Mr. Shawn ColvinBy Wade Kwon
The new Shawn Colvin CD came out this week, much to my surprise. I giddily snapped up a copy and listened to it twice (so far).
Someday, Iâ€™m going to marry her.
Iâ€™ve been in love with Shawn for more than a decade. She used to be this touring troubadour from South Dakota that no one ever heard of.
Then she won a couple of Grammys in 1997 for the single â€œSunny Came Homeâ€ and everyone knew her. For a while, anyway.
(She had won previously, but no one noticed.)
Now sheâ€™s starting over with another label, and a mostly new album in â€œThese Four Walls.â€
What drew me to her music was this bright-dark combo of pop and folk. It was intimate, it was upbeat, it was stirring.
I started with â€œFat City,â€ then began to track down her previous discs. And Iâ€™ve been adding to the collection just as fast as she puts them out.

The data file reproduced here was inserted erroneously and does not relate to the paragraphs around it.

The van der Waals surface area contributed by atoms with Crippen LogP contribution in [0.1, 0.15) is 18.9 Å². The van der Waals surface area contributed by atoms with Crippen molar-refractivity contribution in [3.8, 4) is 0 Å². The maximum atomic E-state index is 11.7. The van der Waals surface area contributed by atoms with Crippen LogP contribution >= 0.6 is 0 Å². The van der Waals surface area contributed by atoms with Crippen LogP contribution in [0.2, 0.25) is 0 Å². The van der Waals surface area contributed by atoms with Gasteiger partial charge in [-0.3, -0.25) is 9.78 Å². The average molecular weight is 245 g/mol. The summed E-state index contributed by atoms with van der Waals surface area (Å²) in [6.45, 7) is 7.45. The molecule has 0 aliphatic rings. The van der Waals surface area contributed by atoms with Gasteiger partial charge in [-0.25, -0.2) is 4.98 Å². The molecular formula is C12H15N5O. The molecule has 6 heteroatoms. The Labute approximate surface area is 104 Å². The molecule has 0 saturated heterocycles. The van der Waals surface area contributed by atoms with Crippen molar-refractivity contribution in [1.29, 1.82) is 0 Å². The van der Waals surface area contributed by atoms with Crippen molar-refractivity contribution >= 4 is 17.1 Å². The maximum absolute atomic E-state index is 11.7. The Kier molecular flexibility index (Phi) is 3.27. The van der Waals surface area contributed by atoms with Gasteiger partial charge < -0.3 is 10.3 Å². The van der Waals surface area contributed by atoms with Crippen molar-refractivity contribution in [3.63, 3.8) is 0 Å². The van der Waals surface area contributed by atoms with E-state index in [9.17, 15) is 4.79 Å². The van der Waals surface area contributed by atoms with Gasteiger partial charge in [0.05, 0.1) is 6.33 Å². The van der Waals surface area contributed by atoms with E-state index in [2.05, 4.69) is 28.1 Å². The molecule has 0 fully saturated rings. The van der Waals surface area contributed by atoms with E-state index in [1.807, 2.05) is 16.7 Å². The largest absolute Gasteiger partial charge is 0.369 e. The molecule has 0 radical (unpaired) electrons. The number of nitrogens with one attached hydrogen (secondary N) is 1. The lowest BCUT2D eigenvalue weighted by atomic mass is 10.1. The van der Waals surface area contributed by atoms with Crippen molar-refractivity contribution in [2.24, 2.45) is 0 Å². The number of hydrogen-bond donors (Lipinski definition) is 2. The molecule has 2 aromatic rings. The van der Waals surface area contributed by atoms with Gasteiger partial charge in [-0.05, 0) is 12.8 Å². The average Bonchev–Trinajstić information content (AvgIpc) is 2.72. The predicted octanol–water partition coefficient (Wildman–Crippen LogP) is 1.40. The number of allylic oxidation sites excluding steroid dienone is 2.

When I interviewed her in 2001, she talked about competing in triathlons and embarking on motherhood. She didnâ€™t mention a relapse of depression, and even my fan-driven research didnâ€™t uncover this hidden illness.
She talks openly about her 22-year battle with depression these days, along with her career twists and turning 50. As always, I am taken by her frankness, her toughness, her lyricism.
Iâ€™ve seen her perform live a few times, though Iâ€™m not sure Iâ€™ll get a chance during this tour.
Even so, Iâ€™ll be absorbing the new tunes for awhile, savoring the lilting melodies. Itâ€™s rare I get excited about a new disc, but I still follow a few artists with a passion.
Someday, Iâ€™m going to marry Shawn Colvin. Then Iâ€™ll be the one singing.